Mark Atuaia enters his fifth season at Virginia on Bronco Mendenhall’s staff and is the running backs coach.
Atuaia (Ah-too-why-ah) oversaw Wayne Taulapapa’s first season as a starter in 2019. Taulapapa rushed for 12 touchdowns, the most by a Cavaliers since Keith Payne’s 14 in 2010. Taulapapa had four games with multiple rushing touchdowns, highlighted by three in the win over Florida State, including the game-winning score.
Atuaia guided Jordan Ellis to a stellar senior season in 2018, rushing for 1,026 yards and 10 touchdowns, becoming just the third 1,000-yard rusher at UVA since 2004. Ellis was UVA’s first 1,000-yard rusher since 2013 and 15th overall. Ellis went on to appear in the East-West Shrine All-Star Game and sign a free agent contract with the Cincinnati Bengals.
Atuaia helped All-ACC running back Taquan Mizzell take a big step as a senior in 2016 as the tailback became the first player in ACC history with at least 1,500 career rushing and 1,500 career receiving yards. Under Atuaia’s watchful eye, Mizzell developed into one of the nation’s most durable backs, and was one of four players in the nation in 2016 to led his team in rushing (940) and receptions (52).
Atuaia has been with Mendenhall since 2013 when he joined the BYU staff as the running backs coach. In 2013 BYU’s run game ranked No. 10 in the nation averaging 267.3 yards per game, setting a school record with 3,475 rushing yards. He tutored Jamaal Williams as the Cougar rushed for 1,233 yards and seven touchdowns in 2013 as a sophomore. Atuaia assisted in BYU’s offense ranking No. 14 in scoring offensive in 2014 as BYU put up 37.1 points per game, the most points by a BYU team since 2001. In 2015 the BYU offense ranked No. 4 in the nation in red zone offense, scoring at a 94.3 percent clip.
Most recently Atuaia mentored Paul Lasike, a former BYU rugby All-American from Auckland, New Zealand. Under Atuaia’s tutelage, the big running back played football for the first time ever in his life and after three seasons at BYU Lasike signed with the Chicago Bears in 2015.
“Coach Atuaia does a great job recognizing NFL talent in young athletes,” reflected Lasike. “Making the transition from a lifetime rugby player to a first-time football player, he saw the potential in me and cultivated it. The chances of making it to the NFL are small regardless of how long you have played the game, but Coach Atuaia recognized my potential and was persistent in my development. He had the utmost faith and belief in what I can be become, even when I didn’t see it myself.”
Atuaia has a history of working with big, strong and powerful running backs. As a student assistant at BYU from 2005-11, Atuaia was instrumental in the development of former NFL running backs Fahu Tahi, Fui Vakapuna, Harvey Unga and Manase Tonga during their time at BYU.
A former running back at BYU during the 1991 and 1994-96 seasons, Atuaia first joined the BYU athletic department in June 2012 as the assistant to the athletics director for student services. He previously worked as the assistant to the dean of Student Life at BYU. He accepted that position after graduating in 2011 with both a doctor of jurisprudence from BYU’s J. Reuben Clark Law School and a master of public administration from the George W. Romney Institute of Public Management at BYU’s Marriott School of Management.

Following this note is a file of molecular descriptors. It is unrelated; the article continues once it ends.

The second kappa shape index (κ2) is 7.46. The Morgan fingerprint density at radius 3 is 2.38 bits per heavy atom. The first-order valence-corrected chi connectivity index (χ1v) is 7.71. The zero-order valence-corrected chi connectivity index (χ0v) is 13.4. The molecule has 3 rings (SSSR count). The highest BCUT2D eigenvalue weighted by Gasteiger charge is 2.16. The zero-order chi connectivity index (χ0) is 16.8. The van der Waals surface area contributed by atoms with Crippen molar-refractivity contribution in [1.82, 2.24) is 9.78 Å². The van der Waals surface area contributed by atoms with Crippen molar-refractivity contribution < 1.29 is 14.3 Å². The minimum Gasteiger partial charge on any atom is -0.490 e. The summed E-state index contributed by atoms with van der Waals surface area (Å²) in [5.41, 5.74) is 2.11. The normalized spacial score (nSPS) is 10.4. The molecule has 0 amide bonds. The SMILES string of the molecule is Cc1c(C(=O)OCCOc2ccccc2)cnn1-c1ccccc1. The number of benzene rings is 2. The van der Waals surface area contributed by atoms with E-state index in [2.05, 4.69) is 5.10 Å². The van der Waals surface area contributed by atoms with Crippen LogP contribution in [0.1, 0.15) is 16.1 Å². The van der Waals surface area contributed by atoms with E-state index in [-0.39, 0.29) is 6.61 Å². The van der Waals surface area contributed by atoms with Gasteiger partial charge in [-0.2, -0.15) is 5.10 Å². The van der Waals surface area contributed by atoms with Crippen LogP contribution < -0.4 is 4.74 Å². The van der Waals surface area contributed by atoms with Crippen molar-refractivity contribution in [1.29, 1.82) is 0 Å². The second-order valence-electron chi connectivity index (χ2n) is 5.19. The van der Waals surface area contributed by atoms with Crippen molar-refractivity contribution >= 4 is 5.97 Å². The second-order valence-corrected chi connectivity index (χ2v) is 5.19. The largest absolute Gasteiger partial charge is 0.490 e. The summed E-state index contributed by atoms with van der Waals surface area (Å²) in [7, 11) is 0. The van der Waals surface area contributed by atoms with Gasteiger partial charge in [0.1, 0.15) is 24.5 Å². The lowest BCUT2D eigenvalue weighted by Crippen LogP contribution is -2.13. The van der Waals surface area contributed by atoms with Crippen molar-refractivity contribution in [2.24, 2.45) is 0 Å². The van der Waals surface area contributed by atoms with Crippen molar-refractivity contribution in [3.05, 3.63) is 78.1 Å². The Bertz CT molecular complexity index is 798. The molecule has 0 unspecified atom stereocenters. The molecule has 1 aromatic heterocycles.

During Atuaia’s four-year playing career, BYU achieved a 39-11-2 record, won three conference titles and was ranked in the final top-25 national rankings three times. In addition, the offense was ranked in the top 10 nationally during three of his four seasons.
As a senior in 1996 he started 13 games on BYU’s 14-1 Cotton Bowl team that finished the year ranked No. 5 in the country after defeating Kansas State 19-15 on New Year’s Day 1997. Atuaia also helped BYU defeat Oklahoma 31-6 in the 1994 Cooper Bowl to finish ranked No. 10 by CNN and No. 18 by The Associated Press with a 10-3 record.
Atuaia totaled 1,247 yards on 301 carries (4.1 yards per attempt) with 11 touchdowns during his college career, while adding 68 catches for 668 yards (9.8 yards per catch) and four scoring receptions. His career-long rush was 51 yards while his long reception went for 61 yards. Atuaia also added 113 return yards as a member of the kick return team his freshman and sophomore seasons.
A native of Laie, Hawaii, Atuaia prepped at Kahuku High School before attending BYU. He served as a missionary for The Church of Jesus Christ of Latter-day Saints in Tucson, Ariz., from 1992-93. He received his bachelor’s degree from BYU-Hawaii in 2003.
Atuaia and his wife Elizabeth, an accomplished recording artist and lead singer for the 1980s pop group The Jets, are the parents of seven children. His brothers Alema (1993, 1995-96) and Donny (1995-1999) also played football at BYU.
|Coach Atuaia (Ah-too-why-ah)|
|High School||Kahuku HS, Kahuku, Hawaii, 1991|
|Graduate School||BYU, 2011, M.P.A. public admin.; J.D., 2011|
|Family||wife, Elizabeth; seven children|
|BYU (1991, 1994-96)|
|2013-15 – BYU
|2016-present – Virginia
|Holiday Bowl (1991) – player|
|Copper Bowl (1994) – player|
|Cotton Bowl (1997) – player|
|Fight Hunger Bowl (2013)|
|Miami Beach Bowl (2014)|
|Las Vegas Bowl (2015)|
|Military Bowl (2017)|
|Belk Bowl (2018)|
|Orange Bowl (2019)|
|Former Prominent Players Coached|
|Jamaal Williams (BYU)|
|Paul Lasike (BYU)|
|Fahu Tahi (BYU)|
|Fui Vakapuna (BYU)|
|Harvey Unga (BYU)|
|Manase Tonga (BYU)|
|Taquan Mizzell (Virginia)|